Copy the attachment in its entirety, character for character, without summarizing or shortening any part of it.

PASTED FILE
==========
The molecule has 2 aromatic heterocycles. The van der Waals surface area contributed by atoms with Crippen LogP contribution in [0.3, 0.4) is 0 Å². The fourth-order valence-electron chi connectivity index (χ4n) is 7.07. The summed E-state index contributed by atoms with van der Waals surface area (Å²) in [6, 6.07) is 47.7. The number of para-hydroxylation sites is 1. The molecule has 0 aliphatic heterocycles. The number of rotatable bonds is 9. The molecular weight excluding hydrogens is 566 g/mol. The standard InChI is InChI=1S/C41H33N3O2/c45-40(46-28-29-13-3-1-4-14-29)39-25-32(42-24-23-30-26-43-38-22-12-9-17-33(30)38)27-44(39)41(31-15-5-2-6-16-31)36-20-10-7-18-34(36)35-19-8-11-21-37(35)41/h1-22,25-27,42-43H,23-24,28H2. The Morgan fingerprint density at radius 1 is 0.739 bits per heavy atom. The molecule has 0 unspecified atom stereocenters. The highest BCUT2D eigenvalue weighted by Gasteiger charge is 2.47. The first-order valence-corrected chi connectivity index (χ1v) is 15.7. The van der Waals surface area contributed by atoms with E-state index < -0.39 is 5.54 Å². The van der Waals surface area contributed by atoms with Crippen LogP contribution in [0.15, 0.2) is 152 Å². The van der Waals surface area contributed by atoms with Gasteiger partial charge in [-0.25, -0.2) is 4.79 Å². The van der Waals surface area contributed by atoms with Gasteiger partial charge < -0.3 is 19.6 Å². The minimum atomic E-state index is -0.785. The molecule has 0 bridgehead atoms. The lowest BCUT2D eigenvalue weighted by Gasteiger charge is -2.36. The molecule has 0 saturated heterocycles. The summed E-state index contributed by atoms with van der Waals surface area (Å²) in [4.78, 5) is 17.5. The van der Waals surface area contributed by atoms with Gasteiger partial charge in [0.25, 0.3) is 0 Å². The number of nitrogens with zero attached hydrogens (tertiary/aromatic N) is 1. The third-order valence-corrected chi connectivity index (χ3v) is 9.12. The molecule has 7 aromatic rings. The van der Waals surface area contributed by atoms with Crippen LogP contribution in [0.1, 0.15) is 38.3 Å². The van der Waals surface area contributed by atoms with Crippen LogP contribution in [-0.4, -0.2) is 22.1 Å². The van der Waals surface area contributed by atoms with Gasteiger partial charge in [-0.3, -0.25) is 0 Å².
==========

The molecule has 2 aromatic heterocycles. The van der Waals surface area contributed by atoms with Crippen LogP contribution in [0.3, 0.4) is 0 Å². The fourth-order valence-electron chi connectivity index (χ4n) is 7.07. The summed E-state index contributed by atoms with van der Waals surface area (Å²) in [6, 6.07) is 47.7. The number of para-hydroxylation sites is 1. The molecule has 0 aliphatic heterocycles. The number of rotatable bonds is 9. The molecular weight excluding hydrogens is 566 g/mol. The standard InChI is InChI=1S/C41H33N3O2/c45-40(46-28-29-13-3-1-4-14-29)39-25-32(42-24-23-30-26-43-38-22-12-9-17-33(30)38)27-44(39)41(31-15-5-2-6-16-31)36-20-10-7-18-34(36)35-19-8-11-21-37(35)41/h1-22,25-27,42-43H,23-24,28H2. The Morgan fingerprint density at radius 1 is 0.739 bits per heavy atom. The molecule has 0 unspecified atom stereocenters. The highest BCUT2D eigenvalue weighted by Gasteiger charge is 2.47. The first-order valence-corrected chi connectivity index (χ1v) is 15.7. The van der Waals surface area contributed by atoms with E-state index < -0.39 is 5.54 Å². The van der Waals surface area contributed by atoms with Crippen LogP contribution in [0.15, 0.2) is 152 Å². The van der Waals surface area contributed by atoms with Gasteiger partial charge in [-0.25, -0.2) is 4.79 Å². The van der Waals surface area contributed by atoms with Gasteiger partial charge < -0.3 is 19.6 Å². The minimum atomic E-state index is -0.785. The molecule has 0 bridgehead atoms. The lowest BCUT2D eigenvalue weighted by Gasteiger charge is -2.36. The molecule has 0 saturated heterocycles. The summed E-state index contributed by atoms with van der Waals surface area (Å²) in [4.78, 5) is 17.5. The van der Waals surface area contributed by atoms with Gasteiger partial charge in [0.25, 0.3) is 0 Å². The number of nitrogens with zero attached hydrogens (tertiary/aromatic N) is 1. The third-order valence-corrected chi connectivity index (χ3v) is 9.12. The molecule has 7 aromatic rings. The van der Waals surface area contributed by atoms with Crippen LogP contribution in [0.1, 0.15) is 38.3 Å². The van der Waals surface area contributed by atoms with Crippen LogP contribution in [-0.4, -0.2) is 22.1 Å². The van der Waals surface area contributed by atoms with Gasteiger partial charge in [-0.3, -0.25) is 0 Å².